Adobe bundles Chrome plugin with Reader fixes

Adobe Reader's latest security update appears to have an added extra a Google Chrome extension, which adds the Adobe Acrobat plugin to your Chrome browser.

Although it's nothing malicious it just enables any Chrome user to easily convert web pages into PDF the fact Adobe is doing this without informing users beforehand has been criticised by the security community.

One researcher, Troy Hunt, noticed strange goings on when he was installing the update, which was designed to fix a flaw that could potentially allow hackers to take control of the user's system.

Hunt told Wired: "[The plugin] auto-installed. I literally walked up to my PC and the prompt was already there."

The prompts he refers to include allowing Chrome to read and change all data on the websites a user visits, manage downloads and communicate with cooperating native applications.

The plugin isn't activated until these permissions receive the OK, however, it's important to note that if the requests for access are rejected, the Adobe Reader security fix will still be installed properly.

While this incident seems simply to be a case of Adobe trying to boost installations of the Reader plugin on Chrome, throwing up prompts that look like they're part of the security fix installation but in reality are malicious it a technique often used by hackers.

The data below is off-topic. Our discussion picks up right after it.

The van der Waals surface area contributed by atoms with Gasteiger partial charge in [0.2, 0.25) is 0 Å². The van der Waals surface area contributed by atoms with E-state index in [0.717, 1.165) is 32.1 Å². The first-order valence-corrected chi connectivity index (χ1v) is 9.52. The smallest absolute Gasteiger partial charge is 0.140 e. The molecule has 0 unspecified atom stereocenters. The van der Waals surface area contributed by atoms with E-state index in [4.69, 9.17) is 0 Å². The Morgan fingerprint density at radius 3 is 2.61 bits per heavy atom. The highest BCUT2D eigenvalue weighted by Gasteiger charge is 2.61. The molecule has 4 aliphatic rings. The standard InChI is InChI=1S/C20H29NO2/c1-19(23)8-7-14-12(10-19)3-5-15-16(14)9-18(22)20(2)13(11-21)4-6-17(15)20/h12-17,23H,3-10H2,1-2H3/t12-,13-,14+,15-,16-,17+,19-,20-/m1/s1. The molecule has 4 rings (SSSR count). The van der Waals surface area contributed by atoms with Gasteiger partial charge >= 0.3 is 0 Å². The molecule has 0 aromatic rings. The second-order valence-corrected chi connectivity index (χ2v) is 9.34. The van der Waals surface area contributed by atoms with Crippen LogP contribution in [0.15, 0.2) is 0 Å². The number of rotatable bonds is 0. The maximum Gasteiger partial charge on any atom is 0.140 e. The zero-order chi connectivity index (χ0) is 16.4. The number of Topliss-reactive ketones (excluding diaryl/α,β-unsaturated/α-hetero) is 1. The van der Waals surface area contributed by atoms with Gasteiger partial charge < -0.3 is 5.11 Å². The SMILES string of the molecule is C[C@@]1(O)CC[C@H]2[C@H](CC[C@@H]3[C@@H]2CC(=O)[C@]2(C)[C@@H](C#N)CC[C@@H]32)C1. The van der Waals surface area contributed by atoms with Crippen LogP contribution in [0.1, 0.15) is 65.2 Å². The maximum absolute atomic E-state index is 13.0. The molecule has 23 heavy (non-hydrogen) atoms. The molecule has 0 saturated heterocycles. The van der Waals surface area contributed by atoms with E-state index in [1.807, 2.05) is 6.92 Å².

In a support document, Adobe said: "Information collected [by the plugin] will be used to develop new features and improve Adobe products," adding that no personally identifiable information is sent back to the company. It also said that, although the plugin does see what URLs the user visits in order to "allow the extension to convert HTML content to PDF", it doesn't send this information back to Adobe either.

Main image credit: Bigstock

Clare Hopping
Freelance writer

Clare is the founder of Blue Cactus Digital, a digital marketing company that helps ethical and sustainability-focused businesses grow their customer base.

Prior to becoming a marketer, Clare was a journalist, working at a range of mobile device-focused outlets including Know Your Mobile before moving into freelance life.

As a freelance writer, she drew on her expertise in mobility to write features and guides for ITPro, as well as regularly writing news stories on a wide range of topics.